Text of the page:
The upside from this growing revenue stream seemed infinite when times were good. And it’s a lot easier to increase profit by raising the price of a room or a steak by $5 than it is to manipulate odds on the gambling floor.

Gambling is similarly “priced” on the Strip in terms of odds, irrespective of the economy. With a few exceptions, published figures such as table limits have changed little in the downturn. And despite state figures showing that Nevada’s slot machines are somewhat tighter than they were several years ago, that’s largely a function of replacing old games with fancier slots that “hit” more often yet keep more wagers over the long haul. While casino operators often replace less profitable machines with ones that get played more and thus win more money for the casino, the “price” of a slot machine is less flexible than, say, that of a fancy cocktail.

Gordon says lofty pre-recession projections of nongambling revenue are so out of whack with today’s economy that they indicate poor judgment by some companies that took on large debts to fuel growth.

Area casino companies that filed Chapter 11 have reduced debts by 75 percent in bankruptcy, illustrating how badly the recession hurt the gaming industry. Those figures, he said, also reflect a new reality of diminished earnings.

To survive the downturn, Strip casinos are pricing hotel rooms low enough to draw visitors while maintaining relatively high prices for other amenities to support more expensive operations and the big loans that financed them.

Yet prices for many items besides hotel rooms on the Strip are still too high for many visitors, said I. Nelson Rose, an industry consultant and gaming law professor at Whittier Law School in California.

“Will there ever be as many people spending $16,000 for a leather jacket or $280 for a Cirque show? I would say, not as many. And that’s a real problem when gambling is not your primary source of income anymore.”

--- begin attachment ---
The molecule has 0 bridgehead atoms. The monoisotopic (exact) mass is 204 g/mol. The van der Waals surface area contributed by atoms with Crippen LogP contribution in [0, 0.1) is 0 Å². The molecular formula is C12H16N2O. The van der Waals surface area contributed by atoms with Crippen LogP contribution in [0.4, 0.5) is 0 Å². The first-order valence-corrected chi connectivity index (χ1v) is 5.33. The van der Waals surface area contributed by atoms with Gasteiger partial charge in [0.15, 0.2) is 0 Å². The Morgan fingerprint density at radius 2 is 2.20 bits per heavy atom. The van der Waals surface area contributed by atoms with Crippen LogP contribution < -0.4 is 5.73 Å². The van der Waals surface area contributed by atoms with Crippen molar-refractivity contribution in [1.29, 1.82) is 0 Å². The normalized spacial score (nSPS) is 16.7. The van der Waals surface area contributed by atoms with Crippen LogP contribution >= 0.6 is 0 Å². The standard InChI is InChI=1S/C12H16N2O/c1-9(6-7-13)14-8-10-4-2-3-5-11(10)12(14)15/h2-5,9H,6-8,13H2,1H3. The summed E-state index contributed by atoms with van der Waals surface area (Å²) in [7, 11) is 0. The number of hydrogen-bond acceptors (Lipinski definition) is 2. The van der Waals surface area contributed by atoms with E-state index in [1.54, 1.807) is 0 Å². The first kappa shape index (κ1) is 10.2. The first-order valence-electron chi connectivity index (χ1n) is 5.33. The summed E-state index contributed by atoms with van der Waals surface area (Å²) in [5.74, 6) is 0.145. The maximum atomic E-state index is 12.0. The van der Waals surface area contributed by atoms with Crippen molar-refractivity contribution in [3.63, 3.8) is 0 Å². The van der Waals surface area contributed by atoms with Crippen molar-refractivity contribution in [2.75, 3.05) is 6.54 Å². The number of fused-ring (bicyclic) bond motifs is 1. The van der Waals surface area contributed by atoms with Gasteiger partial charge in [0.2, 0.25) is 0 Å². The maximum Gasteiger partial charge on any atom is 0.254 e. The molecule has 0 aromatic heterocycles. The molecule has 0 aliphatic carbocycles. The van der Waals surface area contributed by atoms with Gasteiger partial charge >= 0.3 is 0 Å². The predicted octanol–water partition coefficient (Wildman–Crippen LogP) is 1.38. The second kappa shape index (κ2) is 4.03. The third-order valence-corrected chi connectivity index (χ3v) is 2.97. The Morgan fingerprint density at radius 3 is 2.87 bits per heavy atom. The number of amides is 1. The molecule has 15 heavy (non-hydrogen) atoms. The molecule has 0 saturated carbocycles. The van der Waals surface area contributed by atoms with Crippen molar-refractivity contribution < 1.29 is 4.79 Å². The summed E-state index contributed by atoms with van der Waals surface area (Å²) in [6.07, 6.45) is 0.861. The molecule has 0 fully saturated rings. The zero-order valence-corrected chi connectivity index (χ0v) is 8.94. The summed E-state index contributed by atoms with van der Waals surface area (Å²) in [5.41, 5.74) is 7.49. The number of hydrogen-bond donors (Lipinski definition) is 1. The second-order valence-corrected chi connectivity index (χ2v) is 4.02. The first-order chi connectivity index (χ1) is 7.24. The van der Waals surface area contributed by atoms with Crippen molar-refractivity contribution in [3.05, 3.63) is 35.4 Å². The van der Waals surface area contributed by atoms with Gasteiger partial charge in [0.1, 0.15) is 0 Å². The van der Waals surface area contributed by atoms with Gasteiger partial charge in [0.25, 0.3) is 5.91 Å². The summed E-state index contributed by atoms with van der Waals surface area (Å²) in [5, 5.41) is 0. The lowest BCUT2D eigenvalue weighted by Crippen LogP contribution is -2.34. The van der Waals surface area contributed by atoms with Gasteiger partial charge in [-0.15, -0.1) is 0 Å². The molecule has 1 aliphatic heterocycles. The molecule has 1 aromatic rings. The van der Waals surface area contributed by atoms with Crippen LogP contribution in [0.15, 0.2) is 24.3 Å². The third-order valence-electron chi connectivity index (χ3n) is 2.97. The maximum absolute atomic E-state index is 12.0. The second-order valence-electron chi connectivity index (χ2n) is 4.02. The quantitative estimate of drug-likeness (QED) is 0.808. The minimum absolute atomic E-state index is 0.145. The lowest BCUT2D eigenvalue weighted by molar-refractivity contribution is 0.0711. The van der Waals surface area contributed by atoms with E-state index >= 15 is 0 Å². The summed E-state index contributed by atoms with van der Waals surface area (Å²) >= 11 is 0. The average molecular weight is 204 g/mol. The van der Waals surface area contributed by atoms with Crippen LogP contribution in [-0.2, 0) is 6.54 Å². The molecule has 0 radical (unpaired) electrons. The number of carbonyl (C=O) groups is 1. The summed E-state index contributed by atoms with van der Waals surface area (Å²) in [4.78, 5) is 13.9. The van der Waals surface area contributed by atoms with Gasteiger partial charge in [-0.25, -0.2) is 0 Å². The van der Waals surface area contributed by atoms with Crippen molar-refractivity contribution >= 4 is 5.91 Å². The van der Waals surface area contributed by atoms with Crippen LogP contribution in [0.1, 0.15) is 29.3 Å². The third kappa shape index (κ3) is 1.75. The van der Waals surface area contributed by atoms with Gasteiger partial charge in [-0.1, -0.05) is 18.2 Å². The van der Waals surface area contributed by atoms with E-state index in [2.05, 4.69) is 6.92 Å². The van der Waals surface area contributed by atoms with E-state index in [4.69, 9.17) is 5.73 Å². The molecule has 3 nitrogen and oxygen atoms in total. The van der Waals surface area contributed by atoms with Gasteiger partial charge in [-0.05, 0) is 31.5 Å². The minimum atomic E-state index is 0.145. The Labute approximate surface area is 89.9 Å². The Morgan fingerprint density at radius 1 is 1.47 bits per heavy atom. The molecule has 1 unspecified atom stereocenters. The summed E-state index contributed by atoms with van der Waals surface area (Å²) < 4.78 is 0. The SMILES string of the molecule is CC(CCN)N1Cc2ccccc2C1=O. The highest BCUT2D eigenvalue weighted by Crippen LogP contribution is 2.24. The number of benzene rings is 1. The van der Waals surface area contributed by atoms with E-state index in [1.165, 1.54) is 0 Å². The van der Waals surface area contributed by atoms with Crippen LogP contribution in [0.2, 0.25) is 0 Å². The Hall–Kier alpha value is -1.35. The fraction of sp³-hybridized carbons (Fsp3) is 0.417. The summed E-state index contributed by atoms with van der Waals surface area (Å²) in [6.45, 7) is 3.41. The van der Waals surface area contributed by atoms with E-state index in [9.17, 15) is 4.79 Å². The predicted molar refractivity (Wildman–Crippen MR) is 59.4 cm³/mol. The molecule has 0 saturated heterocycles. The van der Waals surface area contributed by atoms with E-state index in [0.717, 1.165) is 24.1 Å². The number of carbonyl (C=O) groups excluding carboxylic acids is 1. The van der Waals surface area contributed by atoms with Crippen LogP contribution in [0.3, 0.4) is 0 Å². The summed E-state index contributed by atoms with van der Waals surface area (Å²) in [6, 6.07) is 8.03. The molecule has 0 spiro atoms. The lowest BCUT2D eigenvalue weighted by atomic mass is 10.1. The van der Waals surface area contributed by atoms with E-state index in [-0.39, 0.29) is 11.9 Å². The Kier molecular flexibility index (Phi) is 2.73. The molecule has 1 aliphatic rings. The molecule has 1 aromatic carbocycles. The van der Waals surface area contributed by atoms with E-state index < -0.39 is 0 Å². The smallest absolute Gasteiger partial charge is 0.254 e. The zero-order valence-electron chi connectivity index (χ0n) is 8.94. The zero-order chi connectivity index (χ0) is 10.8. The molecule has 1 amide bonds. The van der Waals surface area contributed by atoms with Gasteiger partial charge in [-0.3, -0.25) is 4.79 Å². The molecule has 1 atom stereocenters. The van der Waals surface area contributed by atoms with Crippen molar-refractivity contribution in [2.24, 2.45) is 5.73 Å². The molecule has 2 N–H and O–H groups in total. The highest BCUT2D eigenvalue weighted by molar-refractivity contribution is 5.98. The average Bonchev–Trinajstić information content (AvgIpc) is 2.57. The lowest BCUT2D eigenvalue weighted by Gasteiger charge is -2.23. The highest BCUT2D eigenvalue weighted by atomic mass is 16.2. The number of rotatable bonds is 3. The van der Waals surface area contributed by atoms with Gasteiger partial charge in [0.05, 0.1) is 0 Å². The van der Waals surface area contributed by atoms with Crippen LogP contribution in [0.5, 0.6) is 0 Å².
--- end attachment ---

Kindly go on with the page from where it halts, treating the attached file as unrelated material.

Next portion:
Rose blames the nation’s “jobless recovery” for the unwillingness to spend lavishly. Corporate profits are up along with the stock market, yet companies aren’t hiring and the employed remain insecure about their jobs, he said.

“People are buying those (miniature) bottles of booze at the gift shop rather than buying drinks. And when you reduce prices for rooms, you get people checking in with coolers of beer.”

Thus, the careful balancing act under way on the Strip: How to discount prices without going too far.

Hotels want to boost traffic without alienating the wealthier, more exclusive customers who began flocking to Las Vegas’ opulent resorts in recent years. And despite the rash of discounts, national advertising for Las Vegas is still careful not to discuss deals to avoid pigeonholing the Strip as a cheap vacation — and hopefully ease the process of raising prices as the economy recovers.

Las Vegas still has the “X” factor that attracts both Middle America and the rich and famous. But Strip resorts now have the tricky task of balancing the needs of the masses against the desires of that smaller, more coveted group of customers with more money to spend, said David Horne, president of VIP Travel Services, a New York agency with a wealthy clientele.

“People with a lot of money don’t want to see a bunch of schlock people in their hotel,” Horne said. “There’s got to be give and take.”